Violence against women is a priority global concern especially during the COVID-19 pandemic. Supporting survivors during this time requires understanding the characteristics and magnitude of violence and effectiveness of responses — for which we need rigorous research. Researchers are well positioned to contribute to policy dialogue, drawing both on past evidence to inform critical pandemic responses, as well as studying dynamics as they unfold to inform real-time decisions and future pandemics.
Whether you’re a CEO, a consultant, a policymaker, or just someone who is trying to make sense of what’s going on, it’s essential to be able to sort the good data from the misleading — or even misguided.
A variety of technologies are enabling public health officials to track potentially infected individuals, enforce quarantine measures, create community-wide awareness about the virus, and plan coordinated responses to deal with resource shortages.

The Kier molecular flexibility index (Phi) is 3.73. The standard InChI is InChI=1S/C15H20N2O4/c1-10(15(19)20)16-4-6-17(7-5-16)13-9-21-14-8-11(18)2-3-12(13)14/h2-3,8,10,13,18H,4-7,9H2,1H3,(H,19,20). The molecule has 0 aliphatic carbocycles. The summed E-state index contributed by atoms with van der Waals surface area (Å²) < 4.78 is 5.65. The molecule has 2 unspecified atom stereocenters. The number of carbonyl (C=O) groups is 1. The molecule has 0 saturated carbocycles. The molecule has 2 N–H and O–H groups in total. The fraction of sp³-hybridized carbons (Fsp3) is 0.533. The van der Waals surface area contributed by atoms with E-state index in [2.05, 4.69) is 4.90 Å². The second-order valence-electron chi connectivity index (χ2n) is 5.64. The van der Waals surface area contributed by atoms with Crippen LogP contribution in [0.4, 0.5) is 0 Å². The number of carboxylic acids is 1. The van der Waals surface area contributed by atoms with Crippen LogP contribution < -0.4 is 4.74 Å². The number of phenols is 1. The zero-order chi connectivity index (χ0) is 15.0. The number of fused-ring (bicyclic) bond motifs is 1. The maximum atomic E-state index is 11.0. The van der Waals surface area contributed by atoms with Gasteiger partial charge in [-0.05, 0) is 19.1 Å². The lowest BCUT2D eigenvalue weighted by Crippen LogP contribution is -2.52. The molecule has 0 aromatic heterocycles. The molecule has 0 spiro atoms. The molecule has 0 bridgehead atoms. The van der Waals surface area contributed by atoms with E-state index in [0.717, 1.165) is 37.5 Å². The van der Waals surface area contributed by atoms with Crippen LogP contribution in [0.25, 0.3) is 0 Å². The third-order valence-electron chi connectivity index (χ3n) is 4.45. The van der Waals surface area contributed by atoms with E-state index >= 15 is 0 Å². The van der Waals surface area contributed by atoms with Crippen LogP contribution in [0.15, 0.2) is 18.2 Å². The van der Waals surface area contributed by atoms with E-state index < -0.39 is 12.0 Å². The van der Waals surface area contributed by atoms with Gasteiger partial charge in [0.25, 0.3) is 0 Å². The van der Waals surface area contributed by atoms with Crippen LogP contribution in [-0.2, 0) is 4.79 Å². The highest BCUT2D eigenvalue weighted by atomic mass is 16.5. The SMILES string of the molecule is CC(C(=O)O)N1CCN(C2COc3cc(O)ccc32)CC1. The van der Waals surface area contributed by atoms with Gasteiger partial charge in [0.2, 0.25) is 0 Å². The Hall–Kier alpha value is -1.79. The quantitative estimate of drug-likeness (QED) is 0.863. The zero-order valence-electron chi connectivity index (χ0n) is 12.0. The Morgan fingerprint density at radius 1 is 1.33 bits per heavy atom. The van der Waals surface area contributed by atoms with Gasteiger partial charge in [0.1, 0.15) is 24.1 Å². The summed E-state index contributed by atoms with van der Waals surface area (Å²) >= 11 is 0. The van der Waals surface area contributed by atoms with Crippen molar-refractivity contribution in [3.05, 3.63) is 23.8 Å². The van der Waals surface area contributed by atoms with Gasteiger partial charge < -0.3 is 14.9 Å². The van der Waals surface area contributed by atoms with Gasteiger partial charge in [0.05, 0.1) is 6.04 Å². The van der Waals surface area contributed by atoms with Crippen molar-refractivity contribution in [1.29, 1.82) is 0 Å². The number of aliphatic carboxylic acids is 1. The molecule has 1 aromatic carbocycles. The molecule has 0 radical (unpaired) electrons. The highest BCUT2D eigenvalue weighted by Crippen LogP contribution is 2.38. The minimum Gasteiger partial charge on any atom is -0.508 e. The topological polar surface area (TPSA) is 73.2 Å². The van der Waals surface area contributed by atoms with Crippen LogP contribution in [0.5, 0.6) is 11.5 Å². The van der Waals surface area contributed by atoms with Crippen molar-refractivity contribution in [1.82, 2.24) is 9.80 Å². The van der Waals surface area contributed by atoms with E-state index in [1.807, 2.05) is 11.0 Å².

The group aims to determine potential risks to the Defense Department and mission readiness through quality data and models.
Restaurants able to reopen for table service will be required to store diners’ names and phone numbers as part of Washington’s COVID-19 contact-tracing efforts.
State Department CIO Stuart McGuigan joins Critical Update to talk about his vision for the agency and how the department’s decentralized nature made for an easy transition to mass telework.
Ubiquity of social media has made it easier to spread or even create COVID-19 falsehoods, making the work of public health officials harder
Millions of Indians have no choice but to download the country’s tracking technology if they want to keep their jobs or avoid reprisals.
IBM unveiled for the first time the top solutions on the COVID-19 track of its 2020 Call for Code Global Challenge.
Harvard-developed tool lets policymakers base their economic decisions on fresh information.
The system’s use of GPS data could let hackers pinpoint who reports a positive diagnosis.
An analysis of five major cities by BuzzFeed News found that ZIP codes with more cases per person tended to be lower income, have more elderly residents, and be communities of color.